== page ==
Xmas is over and I'm now in the Blu-ray group. It's cool and all but, man! All that detail and clarity scares me motionless. Two minutes into it and I'm really missing the blur that used to cover all the tiny beads of sweat under actors' stage makeup. Luckily there's Criterion, who manage to make Blu-ray look just better enough to be worthwhile, but not so sharp as to cut the nose of a snoopy detective, or possible peeping tom. Shall we all not be punished for seeing too much? Well, not all the time, and REPULSION (1965) looks heavenlier than ever, not that I've seen it in any form but streaky pan-and-scan VHS; hell was, ash yew know, Hugh, my natural habitat... 'til now.
REPULSION's eerie but glacial frisson makes it actually ideal for being the first film to watch on Blu-ray: we see just enough ugliness outside the flat to make us cling to Deneuve's soothingly blank visage all the more. The "too much detail" problem is sidestepped via her stunning countenance. The way Blu-ray sharpens her features into a realm of "too much sight" is usually reserved only for the insane -- the sight of particles and energy actually changing in the face second-by-second. Her face, hair, and expression oscillate into her sister Francois, Cybil Shepherd and/or Gwyneth Paltrow at times; other times it seems like she's trying not to laugh as she walks down the street, hiding how amused she is by Polanski's camera, and we realize that---for some of us, beautiful girls in particular-- the camera never shuts off. 24/7 they're watched by a million slavering, arrogant males (and a few envious or gay females) all longing to be toasted in her flaming wicker head... or singed on the edge of a straight razor. As Saul put it in THE OLD DARK HOUSE, "Flames... are really knives... and it's cold, flame is!"
|(the camera is a hallucination)|
Such madness is, I'm afraid, generally the result of too much clarity rather than too little. As REPULSION's side cast makes clear, the ones who get along in this crazy social order are half-asleep savage brutes, the Stanley Kowalskis. A younger, quieter, more homicidal version of Blanche Dubois, Deneuve's heroine suffers at the (unintentionally brusque) hands of her sister's arrogant, cheeky lover, a balding bullethead (you can practically smell his stifling aftershave from down the lift) who can't imagine why sis wouldn't find him adorable and presumes she must be dumb and daft just because she's sensitive, vacant and almost Zen-like in her stillness. She should be in a nunnery, only she'd have to cover up that dynamite hair... and that would be a crime none could abide.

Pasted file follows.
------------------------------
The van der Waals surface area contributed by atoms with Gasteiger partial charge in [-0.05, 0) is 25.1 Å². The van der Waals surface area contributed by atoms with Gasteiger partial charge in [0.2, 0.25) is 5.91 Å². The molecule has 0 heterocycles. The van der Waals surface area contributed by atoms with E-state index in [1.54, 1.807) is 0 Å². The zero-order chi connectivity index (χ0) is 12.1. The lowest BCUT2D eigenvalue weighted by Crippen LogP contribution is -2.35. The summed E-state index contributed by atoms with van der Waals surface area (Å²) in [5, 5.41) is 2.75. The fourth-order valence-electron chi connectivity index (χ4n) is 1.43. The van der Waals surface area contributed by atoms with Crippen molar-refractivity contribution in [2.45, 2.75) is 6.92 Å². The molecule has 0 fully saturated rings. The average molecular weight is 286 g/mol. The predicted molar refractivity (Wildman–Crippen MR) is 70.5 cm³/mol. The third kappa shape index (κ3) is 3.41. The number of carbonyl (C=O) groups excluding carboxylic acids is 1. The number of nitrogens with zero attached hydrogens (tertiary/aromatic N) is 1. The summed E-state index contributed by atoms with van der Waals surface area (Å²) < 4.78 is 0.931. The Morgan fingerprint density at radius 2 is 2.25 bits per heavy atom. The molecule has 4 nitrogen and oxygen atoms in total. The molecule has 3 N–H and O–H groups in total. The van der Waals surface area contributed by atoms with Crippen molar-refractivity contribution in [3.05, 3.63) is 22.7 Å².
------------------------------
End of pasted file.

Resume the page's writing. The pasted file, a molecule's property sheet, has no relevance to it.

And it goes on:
Sometimes I wonder if all this clarity is revealing stuff even Polanski didn't see when picking out shots. He sure doesn't seem to miss much, though, and this is the kind of film that craftsmanship was made for since it's the accumulation of small details -- the gradual shading of light and darkness and the way the world keeps turning outside your door even as you are locked up in your house afraid to go out because of the weird breathing you hear several floors down, coming from your drain -- that make the film work. If it's too pronounced and over-produced you sense the trickery and think someone's working a gaslight. On the other hand, if it's totally unnoticeable you think maybe they really are out to get her. One tentacle of Polanski's genius is that even when the script decides which is which, he doesn't.
Take it from anyone whose ever been confined to their flat in the middle of a sprawling, car alarm and siren-ridden rush hour midtown work week while recovering from drug binges or emotional trauma for days on end without human contact, not even daring to move from a sitting or lying position, watching the sun come and go, the hustle and bustle of commuters like a syrup-paced Koyaanisqatsi, the slowly cohering spiderweb in the corner your only friend, every little shadow twisting into a million almost-things, REPULSION is 'true'. Now on Blu it makes sense that Deneuve's so hypnotized by wall cracks in the film; now we can see deep inside them ourselves... like the barrier between the viewer and the image has been damages, and any minute we might reach into one of the cracks and pull Deneuve's hair, or be pulled in ourselves... no wonder she's so crazy! Just be glad her razor's not in 3-D... not yet. And glad she's safely on the other side of the screen.